Maurizio Marinella (left) and his son Alessandro work in the 'E. Marinella' shirt and tie makers family business shop in Naples on June 30, 2020. (AFP/Filippo Monteforte)
Film star Marcello Mastroianni, John F. Kennedy, even Prince Charles -- all have donned handmade ties from one shop in Naples so famed for its artisanal finery some devotees boast thousands.
The painstaking needlework cannot be rushed, despite demand for E. Marinella ties usually far outstripping production.
In Naples, the tiny shop near the sea remains much as it was when it opened in 1914, with its wood-framed windows, chandelier, and counter where the red, blue, polka dot or diamond-patterned ties are displayed.
Maurizio Marinella, 64, who is the third generation to head up the company, says his family's success in the southern Italian city, which struggles with poverty and unemployment, was "a kind of miracle".
"It all started in 20 square meters in Naples, where everything is a little more difficult than elsewhere," he told AFP.
Maurizio's grandfather Eugenio wanted to create "a little corner of England in Naples" in this city with its view of Mount Vesuvius, offering men's shirts and accessories with fabrics shipped directly across the Channel.
Little by little, however, the tie became Marinella's signature piece.
'Maniacal' care for detail
The silk is still hand-printed in Macclesfield, England, and the ties themselves are sewn by hand in a workshop close to the boutique, which employs 20 seamstresses.
Loyal customer Rudy Girardi has been frequenting the shop since his late teens and now boasts "thousands of Marinella ties", costing from between 130 to 215 euros.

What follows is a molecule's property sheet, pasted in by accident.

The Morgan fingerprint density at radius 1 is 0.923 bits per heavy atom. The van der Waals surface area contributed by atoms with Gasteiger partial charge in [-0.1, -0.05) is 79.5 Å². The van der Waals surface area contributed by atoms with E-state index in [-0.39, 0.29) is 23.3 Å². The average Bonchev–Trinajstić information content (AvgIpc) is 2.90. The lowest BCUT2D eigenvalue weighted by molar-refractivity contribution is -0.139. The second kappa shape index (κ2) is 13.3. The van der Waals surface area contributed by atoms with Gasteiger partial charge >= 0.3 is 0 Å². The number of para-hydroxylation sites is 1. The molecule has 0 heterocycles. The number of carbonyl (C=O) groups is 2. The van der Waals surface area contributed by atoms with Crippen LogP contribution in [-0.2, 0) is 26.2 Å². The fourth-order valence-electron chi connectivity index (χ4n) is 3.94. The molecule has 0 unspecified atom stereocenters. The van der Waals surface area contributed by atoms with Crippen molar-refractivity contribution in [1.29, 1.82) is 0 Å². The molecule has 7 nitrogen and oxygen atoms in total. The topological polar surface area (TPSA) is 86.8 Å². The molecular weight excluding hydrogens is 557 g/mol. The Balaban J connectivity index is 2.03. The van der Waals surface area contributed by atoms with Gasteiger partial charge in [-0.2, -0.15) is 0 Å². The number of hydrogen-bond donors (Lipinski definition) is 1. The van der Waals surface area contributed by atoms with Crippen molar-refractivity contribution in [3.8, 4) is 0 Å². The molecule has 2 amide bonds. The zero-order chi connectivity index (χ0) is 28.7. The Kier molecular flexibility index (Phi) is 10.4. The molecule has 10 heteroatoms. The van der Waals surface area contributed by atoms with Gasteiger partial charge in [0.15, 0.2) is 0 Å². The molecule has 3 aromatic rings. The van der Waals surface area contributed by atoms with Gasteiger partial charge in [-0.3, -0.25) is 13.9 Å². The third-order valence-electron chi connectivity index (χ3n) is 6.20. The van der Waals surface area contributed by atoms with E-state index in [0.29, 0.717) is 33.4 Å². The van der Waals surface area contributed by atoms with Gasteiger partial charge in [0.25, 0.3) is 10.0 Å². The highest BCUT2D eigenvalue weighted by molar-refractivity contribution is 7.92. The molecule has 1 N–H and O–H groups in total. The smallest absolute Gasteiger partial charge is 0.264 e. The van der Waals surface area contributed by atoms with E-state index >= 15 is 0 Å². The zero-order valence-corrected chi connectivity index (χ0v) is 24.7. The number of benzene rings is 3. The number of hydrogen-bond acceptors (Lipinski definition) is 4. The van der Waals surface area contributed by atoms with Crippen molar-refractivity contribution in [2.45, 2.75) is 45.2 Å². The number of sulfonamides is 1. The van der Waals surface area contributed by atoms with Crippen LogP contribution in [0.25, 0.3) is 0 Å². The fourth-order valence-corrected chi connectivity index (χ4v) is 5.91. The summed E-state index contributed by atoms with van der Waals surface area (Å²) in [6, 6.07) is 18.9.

"The tie is fundamental," he says, as a sign of "respect", and he loves Marinella for its "maniacal care for every detail".
He changes his ties several times a day, selecting a colorful one in the morning, something a little more institutional in the afternoon, and an elegant option for upmarket dinners.
Each Marinella tie takes about 45 minutes to make, with ten steps in all, from cutting the silk to doing the stitching, and adding the loop and label.
"It's precision work, comparable to that of a goldsmith. We work on half-millimetres," says Maria Rosaria Guarino, 60, who has worked for the company for 38 years.
Customers can personalize the length, width or thickness of the ties.
Every day, about 150 ties are produced. But the demand pre-coronavirus crisis was much higher -- as much as double or even triple. And in the three months leading up to Christmas, it could be "as high as 900 ties a day", Marinella said.
The company had ruled out making more, however, saying it would compromise quality. "Each tie is a unique work of art", he says, admitting that "quality is almost an obsession" for him.
Personalities from all over the world have donned the ties, including Chancellor Helmut Kohl -- a "giant for whom we made ties 65 centimeters longer than normal".
Almost every day, Sunday included, from 6.30am, Marinella is at the shop to "welcome, pamper the customers, offer them coffee", in the pure Neapolitan tradition.
While the brand had a turnover of 18 million euros in 2019, it is expected to suffer a "significant" drop this year because of the coronavirus epidemic, which forced the shop to close, stopped tourism and saw many formal events cancelled.
The sector has suffered in general, even before the pandemic.
Exports of ties, bow ties and neckties fell by 10 percent between 2015 and 2019, with Chinese products making up 46.5 percent of the market, compared to 13.6 percent for Italy, according to the International Trade Centre (ITC).
Fads are to blame: youngsters have gone off ties, and some big firms and banks have made wearing one optional.
"Fortunately, fashions are cyclical. Lately we've seen a bit of a shift away from street wear to classic fashion, where the tie is the cardinal point," notes 25-year-old Alessandro Marinella, who represents the company's fourth generation.
He wants to shift the house's focus "towards a 'total look', including women's wear", a move begun a few years ago, so that the humble tie now represents less than half the company's turnover -- though all of its reputation.